Fresno County Sheriff Margaret Mims speaks to the media about her office's new mobile application. Photo by David Castellon
Written by David Castellon
Do you need the Fresno County Sheriff’s Office?
There’s an app for that.
Sheriff’s Margaret Mims announced a free app for smart phones and other smart devices is now available. It allows the public to interact with and get help from her agency without having to do it by phone or in person.
“As social media gains traction across our population, we have the ability to keep up, and we have the ability to reach out to the community that we serve now in a more modern, updated way,” she told reporters gathered at the sheriff’s headquarters today for her announcement.
“You can do many things with this app, like you can do from our website. You can do inmate searches, you can start your application for a concealed weapon permit, you can request house checks — because we still do that if you live in our service area,” said Mims, listing some of the functions of the app.
“You can call and contact Valley Crime Stoppers with crime tips. You can also give us feedback — good of bad — on this app on information you want us to have on our personnel, and that way we can find out about how we are doing in the community,” said Mims, who added that the app was launched about three weeks ago to be tested out before today’s announcement.
Tony Botti, a sheriff’s spokesman, said Mims had discussed wanting to develop an app for her agency about a year ago, and soon after that the Sheriff’s Office received a postcard from a company offering to develop one.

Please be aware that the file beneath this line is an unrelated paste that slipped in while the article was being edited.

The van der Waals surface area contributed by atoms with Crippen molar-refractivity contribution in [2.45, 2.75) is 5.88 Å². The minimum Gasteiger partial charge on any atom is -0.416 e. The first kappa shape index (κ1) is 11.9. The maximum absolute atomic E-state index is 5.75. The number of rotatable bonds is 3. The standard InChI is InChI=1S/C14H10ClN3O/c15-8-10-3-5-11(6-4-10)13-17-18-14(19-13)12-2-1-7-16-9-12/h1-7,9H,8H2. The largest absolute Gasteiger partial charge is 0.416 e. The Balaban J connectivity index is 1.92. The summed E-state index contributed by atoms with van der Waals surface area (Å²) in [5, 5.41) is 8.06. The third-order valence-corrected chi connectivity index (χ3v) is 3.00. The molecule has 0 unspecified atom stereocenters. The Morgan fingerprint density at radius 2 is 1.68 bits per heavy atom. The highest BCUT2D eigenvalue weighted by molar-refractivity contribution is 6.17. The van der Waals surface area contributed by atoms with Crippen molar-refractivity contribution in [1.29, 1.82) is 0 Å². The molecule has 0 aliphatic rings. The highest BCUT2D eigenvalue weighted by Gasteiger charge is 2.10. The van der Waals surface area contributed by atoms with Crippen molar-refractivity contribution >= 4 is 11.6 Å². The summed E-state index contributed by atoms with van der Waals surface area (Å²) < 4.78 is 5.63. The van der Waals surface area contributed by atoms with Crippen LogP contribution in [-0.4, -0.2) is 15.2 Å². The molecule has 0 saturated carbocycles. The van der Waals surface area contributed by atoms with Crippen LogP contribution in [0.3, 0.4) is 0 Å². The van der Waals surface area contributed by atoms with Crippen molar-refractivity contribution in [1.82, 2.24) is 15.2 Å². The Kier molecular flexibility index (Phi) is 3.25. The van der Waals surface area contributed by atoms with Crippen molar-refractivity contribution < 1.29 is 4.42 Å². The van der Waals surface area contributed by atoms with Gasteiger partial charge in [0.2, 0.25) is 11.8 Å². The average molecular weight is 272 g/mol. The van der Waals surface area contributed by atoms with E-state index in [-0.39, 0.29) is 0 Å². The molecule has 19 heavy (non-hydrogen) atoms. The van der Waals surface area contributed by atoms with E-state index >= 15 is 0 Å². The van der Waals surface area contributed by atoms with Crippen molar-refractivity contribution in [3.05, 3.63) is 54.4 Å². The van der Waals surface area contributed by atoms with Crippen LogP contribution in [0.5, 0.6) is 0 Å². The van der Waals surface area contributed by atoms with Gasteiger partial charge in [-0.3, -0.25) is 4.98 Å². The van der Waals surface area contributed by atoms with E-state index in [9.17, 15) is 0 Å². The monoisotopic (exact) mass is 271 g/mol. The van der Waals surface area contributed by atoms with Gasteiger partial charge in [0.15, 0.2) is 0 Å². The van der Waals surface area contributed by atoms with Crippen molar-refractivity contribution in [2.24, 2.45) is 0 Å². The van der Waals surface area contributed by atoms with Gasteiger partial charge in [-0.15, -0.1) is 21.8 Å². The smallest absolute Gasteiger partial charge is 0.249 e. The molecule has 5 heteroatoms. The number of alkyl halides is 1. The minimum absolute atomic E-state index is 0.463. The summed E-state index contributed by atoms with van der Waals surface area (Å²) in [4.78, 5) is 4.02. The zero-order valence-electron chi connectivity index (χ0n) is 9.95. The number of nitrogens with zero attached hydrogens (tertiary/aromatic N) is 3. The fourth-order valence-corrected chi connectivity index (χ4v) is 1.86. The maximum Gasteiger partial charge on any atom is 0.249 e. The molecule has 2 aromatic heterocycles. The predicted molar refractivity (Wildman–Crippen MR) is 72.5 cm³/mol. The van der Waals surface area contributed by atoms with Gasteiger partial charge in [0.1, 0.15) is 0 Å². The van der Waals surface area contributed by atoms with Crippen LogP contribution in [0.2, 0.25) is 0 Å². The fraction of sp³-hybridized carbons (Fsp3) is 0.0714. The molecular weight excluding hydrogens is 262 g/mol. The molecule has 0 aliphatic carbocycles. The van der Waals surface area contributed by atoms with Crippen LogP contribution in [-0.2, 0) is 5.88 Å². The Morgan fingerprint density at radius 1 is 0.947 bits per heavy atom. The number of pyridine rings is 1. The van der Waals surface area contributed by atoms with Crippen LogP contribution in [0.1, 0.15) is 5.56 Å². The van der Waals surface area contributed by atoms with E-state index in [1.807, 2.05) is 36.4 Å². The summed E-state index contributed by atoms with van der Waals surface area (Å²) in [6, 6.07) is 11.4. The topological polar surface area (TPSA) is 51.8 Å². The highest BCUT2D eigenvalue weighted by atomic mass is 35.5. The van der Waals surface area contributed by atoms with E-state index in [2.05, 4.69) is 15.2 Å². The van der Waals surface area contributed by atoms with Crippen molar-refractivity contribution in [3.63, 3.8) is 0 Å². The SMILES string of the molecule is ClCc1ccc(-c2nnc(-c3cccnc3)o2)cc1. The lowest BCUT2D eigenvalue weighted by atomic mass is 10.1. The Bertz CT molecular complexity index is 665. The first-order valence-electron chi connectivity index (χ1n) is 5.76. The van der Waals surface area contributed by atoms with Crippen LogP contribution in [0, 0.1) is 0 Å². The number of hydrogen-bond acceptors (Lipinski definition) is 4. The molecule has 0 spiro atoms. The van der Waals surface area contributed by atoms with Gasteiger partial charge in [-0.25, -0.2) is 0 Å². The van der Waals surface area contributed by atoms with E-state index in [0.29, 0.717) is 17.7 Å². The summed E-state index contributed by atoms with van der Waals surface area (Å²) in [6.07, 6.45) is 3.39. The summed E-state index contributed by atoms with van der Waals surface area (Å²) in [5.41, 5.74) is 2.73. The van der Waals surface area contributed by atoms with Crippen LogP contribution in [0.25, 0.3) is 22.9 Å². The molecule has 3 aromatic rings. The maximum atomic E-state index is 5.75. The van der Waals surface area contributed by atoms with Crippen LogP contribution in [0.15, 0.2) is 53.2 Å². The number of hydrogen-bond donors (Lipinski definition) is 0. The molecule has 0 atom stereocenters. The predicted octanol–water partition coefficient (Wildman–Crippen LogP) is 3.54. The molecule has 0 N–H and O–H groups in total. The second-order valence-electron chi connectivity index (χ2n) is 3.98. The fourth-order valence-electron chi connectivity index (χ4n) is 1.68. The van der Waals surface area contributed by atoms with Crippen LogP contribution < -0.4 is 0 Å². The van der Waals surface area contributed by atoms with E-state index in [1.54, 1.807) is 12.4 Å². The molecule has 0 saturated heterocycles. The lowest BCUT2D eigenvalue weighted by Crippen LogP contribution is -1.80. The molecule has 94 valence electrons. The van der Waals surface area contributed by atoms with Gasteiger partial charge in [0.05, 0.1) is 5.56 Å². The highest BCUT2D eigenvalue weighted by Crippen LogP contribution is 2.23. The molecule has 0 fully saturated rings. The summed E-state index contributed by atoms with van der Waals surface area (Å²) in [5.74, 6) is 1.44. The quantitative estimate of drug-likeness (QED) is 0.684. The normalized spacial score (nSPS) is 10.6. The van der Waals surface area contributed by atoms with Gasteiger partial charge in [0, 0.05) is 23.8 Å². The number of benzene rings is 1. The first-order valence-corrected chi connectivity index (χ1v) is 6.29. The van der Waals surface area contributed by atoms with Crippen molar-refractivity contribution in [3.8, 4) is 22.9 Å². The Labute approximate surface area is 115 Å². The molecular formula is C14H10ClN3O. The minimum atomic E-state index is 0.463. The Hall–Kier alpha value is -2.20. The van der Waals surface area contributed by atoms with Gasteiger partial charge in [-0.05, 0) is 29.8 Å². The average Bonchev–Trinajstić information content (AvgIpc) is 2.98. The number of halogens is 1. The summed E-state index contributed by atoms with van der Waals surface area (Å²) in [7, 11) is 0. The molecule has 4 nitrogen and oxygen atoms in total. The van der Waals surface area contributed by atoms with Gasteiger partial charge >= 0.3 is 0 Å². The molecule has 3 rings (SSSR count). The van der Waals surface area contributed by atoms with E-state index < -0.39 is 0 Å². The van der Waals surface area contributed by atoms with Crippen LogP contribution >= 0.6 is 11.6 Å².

“They were pricey,” so the department started shopping around among other app developers, one of which wanted $30,000 to develop one and a $10,000 annual subscription fee.
Botti said the department decided to contract with Apex Mobile east of Irvine, which charged the Sheriff’s Office a more reasonable $2,450 development fee and a $1,900 annual subscription fee.
Other functions of the app include the ability to apply for Sheriff’s Office jobs, report crimes or crime trends, access the agency’s staff directory to contact employees directly and to sign up for the agency’s Seconds 2 Survive program, in which deputies will come out to businesses to train workers on what to do if somebody with a gun is on the premises firing at people or threatening to do so.
Mims said she has been testing the app on her phone, “and it works pretty good. It’s very convenient and, again, it’s just another way to reach out and make contact and keep in touch with our community.”
During the press conference, the sheriff also urged the public to sign up for a separate online service to notify the public about emergencies in Fresno County and resources available to them, including locations of shelters for people displaced by fires and other disasters.
“With the current hurricane, for instance, in the Southeast, one of the things law enforcement advised the communities [was] to be ready and be on your own for 72 hours. So preparation is very important, and you need to know what to be prepared for,” Mims told the reporters.
“And we have a new notification system called ‘Everbridge.’ This is an opt-in application, so you opt in — you register and you get information about things that are going on, including fires, natural disasters, or information in general about what’s happening in Fresno County,” with an option of getting voice messages on your home or cell phone or getting text messages, she said.
Mims likened the system to a modernized version of the old civil defense sirens.
“It is a mass notification system, and it allows us to inform everyone of potential safety issues.”
Get the app
The Fresno County Sheriff’s app is available for free at the iTunes and Google Play stores.